NationTalk: OTTAWA – The federal Justice department has closed the door on Canada’s largest national Indigenous women’s organization when it meets with provincial and territorial ministers next week, effectively opting not to address Indigenous gender-based issues in any meaningful way.
Though Canada recognizes five National Indigenous Organizations (NIOs), including the Native Women’s Association of Canada (NWAC), only some groups will have a seat at the table. Excluding NWAC from national discussions on justice issues is a significant rebuff to the organization that is the recognized expert on matters related to Indigenous women, girls, gender-diverse, two-spirit, and transgender people in Canada.
The people represented by NWAC face high rates of incarceration, violence, and abuse – all issues that should be central to any discussion of justice. Just yesterday, NWAC honoured the thousands of Indigenous mothers, grandmothers, aunties, and girls who have gone missing or been murdered at its annual Sisters and Spirit vigil. NWAC is committed to holding Canada accountable to ending the genocide by answering the National Inquiry into Missing and Murdered Indigenous Women and Girls 231 Calls to Justice.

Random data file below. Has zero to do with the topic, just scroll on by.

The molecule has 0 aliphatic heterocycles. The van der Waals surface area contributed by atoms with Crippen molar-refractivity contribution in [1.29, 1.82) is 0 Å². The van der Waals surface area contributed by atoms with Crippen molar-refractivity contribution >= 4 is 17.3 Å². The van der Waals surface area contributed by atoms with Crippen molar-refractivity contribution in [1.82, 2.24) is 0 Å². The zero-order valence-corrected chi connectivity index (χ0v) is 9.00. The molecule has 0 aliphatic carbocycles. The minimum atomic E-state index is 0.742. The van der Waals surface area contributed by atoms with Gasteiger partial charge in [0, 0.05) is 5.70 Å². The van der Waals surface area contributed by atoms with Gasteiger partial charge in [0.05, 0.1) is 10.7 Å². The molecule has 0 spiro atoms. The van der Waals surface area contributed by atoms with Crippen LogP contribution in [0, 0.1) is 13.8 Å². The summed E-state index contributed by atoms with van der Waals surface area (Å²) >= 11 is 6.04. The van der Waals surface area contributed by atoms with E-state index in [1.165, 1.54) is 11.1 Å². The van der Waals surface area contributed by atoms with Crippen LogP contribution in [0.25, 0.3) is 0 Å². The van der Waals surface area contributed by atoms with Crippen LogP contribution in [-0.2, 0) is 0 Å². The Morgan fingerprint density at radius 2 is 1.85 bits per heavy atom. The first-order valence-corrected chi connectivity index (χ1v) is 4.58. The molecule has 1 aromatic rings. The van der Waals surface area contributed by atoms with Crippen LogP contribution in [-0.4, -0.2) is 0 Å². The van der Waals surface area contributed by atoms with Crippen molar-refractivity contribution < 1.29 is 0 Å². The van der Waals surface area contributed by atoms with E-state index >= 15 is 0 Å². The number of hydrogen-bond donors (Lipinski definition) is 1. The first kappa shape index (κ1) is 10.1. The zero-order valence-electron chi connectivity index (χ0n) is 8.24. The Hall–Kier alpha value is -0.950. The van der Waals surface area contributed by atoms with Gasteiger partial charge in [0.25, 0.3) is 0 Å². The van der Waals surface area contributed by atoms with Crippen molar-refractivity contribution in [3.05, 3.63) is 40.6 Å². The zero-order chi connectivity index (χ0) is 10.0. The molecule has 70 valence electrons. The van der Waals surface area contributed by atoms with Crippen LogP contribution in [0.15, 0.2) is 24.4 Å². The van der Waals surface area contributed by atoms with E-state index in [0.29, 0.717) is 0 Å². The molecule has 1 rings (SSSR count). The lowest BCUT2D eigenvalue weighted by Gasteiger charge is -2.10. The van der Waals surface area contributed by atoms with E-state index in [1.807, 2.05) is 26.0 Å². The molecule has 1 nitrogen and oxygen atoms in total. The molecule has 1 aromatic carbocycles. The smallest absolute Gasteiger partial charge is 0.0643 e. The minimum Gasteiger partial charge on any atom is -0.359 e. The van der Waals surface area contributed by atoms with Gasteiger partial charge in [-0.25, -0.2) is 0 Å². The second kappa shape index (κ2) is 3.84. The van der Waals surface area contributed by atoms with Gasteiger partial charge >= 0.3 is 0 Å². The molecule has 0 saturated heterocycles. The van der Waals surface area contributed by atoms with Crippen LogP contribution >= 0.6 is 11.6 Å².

NWAC anticipates those with seats at the table will discuss matters that directly impact the people it represents, such as implementing the UN Declaration on the Rights of Indigenous Peoples Act, Indigenous policing, mandatory minimum sentences, overincarceration and the MMIWG genocide. Indigenous women and gender-diverse people are valued leaders, decision-makers and knowledge keepers in their families, communities, and governments. Without their perspective, government discussions are unlikely to consider gender-specific solutions to undoing systemic discrimination.
If NWAC does not hold a seat at the table, Canada’s promises of reconciliation and gender-based equality remain empty.
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